Chapter 6 traces transformations within the Congress for Cultural Freedom over the course of the 1960s as the organization responded to the Cuban Revolution and other more general shifts in Latin America’s cultural landscape. Iber argues that a new generation of CCF leaders including John Hunt, Luis Mercier Vega, Keith Botsford, and Emir Rodríguez Monegal became more open to Latin America’s moderate Left as they tried to simultaneously encourage and take advantage of two major trends: the rise of internationally famous Latin American writer-intellectuals and the increasing value accorded to specific expertise in the social sciences. Ultimately, however, the CCF’s efforts to reach out Latin America’s moderate, anticommunist leftists failed when revelations of the group’s affiliation with the CIA undermined its entire project and made the CCF a potent symbol of US cultural imperialism.
The last of the seven body chapters examines the end of Latin America’s Cultural Cold War. Iber argues that over the course of the 1960s and 1970s, Latin American intellectuals and artists became disenchanted with the Cold War’s opposing utopian visions and the states and organizations that had inspired them. At the same time, the United States, the Soviet Union, and Cuba gradually lost interest in those intellectuals and stopped seeing them as powerful or valuable. This process of mutual disenchantment and disengagement led to the decline of the Congress for Cultural Freedom and the World Peace Council and the retrenchment of the Casa de las Américas; as Iber puts it, by the early 1970s “all the major Latin American cultural projects representing Cold War interests had been shattered” (p. 227). The episodes of Latin America’s Cold War included in this chapter—Salvador Allende’s attempt to establish a peaceful road to socialism in Chile, and the Sandinista Revolution in Nicaragua—receive less attention than earlier events, but perhaps that is because the three cultural institutions that Iber focuses on played a lesser role in Latin American politics by that point.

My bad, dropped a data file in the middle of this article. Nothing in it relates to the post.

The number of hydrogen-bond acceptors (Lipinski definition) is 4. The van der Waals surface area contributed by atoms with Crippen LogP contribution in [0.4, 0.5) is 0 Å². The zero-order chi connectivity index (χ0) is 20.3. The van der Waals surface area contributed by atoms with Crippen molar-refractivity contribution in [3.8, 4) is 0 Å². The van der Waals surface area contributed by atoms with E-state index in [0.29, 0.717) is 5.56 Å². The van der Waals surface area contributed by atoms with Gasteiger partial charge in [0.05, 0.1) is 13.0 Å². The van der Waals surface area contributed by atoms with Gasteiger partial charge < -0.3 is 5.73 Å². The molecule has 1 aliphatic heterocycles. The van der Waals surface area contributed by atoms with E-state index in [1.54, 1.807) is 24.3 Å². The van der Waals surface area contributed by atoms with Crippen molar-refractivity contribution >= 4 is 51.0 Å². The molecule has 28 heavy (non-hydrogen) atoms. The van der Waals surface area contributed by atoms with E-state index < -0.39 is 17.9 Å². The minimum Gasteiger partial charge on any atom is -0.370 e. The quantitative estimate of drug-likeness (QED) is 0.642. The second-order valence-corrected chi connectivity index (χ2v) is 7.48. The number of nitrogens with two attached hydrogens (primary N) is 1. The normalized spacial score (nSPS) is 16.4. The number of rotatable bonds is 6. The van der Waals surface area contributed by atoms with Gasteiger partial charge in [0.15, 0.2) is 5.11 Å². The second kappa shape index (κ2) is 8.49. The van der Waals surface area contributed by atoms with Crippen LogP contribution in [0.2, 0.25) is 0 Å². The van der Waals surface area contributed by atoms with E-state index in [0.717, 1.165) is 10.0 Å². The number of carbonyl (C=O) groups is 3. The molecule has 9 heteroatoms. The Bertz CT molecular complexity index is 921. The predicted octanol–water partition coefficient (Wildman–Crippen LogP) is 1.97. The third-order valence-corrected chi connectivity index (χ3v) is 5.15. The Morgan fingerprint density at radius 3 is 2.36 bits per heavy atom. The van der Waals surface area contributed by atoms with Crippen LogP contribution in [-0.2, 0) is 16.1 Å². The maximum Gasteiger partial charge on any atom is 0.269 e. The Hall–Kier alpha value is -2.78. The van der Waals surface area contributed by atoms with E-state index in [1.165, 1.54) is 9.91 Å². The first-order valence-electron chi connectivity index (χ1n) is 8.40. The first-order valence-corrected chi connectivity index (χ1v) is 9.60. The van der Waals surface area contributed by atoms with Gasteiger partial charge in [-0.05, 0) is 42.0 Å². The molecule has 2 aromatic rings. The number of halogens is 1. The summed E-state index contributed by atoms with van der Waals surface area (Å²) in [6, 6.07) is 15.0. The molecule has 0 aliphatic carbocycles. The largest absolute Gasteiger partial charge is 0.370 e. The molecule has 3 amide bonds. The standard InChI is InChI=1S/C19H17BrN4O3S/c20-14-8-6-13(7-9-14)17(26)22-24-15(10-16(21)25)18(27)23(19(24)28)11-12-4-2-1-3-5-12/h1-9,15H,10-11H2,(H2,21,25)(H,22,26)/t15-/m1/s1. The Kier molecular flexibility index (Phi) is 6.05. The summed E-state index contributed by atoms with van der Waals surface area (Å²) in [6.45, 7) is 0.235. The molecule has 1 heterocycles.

On the whole, Neither Peace nor Freedom is an extraordinary book that deserves wide readership and acclaim. It offers fresh insight into familiar events of Latin America’s Cold War like the Cuban Revolution, while also breaking new ground on less-researched topics like cultural institutions and their collaborators. What is more, Iber is a gifted writer whose prose contains a great deal of evocative imagery, such as when he describes how “Cold War politics grew like strangling vines through the world’s existing political vegetation” (p. 11). Historians of Latin America, the Cold War, and cultural politics have much to gain in reading Patrick Iber’s excellent book.
. That said, Iber’s narrative is significantly easier to follow than that of another excellent analysis of the Cultural Cold War in Latin America that covers some of the same ground, Jean Franco’s The Decline and Fall of the Lettered City: Latin America in the Cold War (Cambridge, Mass.: Harvard University Press, 2002).
. On reconsidering the timeline of the Cold War, see Greg Grandin and Gilbert M. Joseph, eds., A Century of Revolution: Insurgent and Counterinsurgent Violence during Latin America’s Long Cold War (Durham, NC: Duke University Press, 2010). On the need to incorporate Mexico into the field of Cold War history, see Gilbert M. Joseph and Daniela Spenser, eds., In from the Cold: Latin America’s New Encounter with the Cold War (Durham, NC: Duke University Press, 2008).
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Renata Keller. Review of Iber, Patrick, Neither Peace nor Freedom: The Cultural Cold War in Latin America.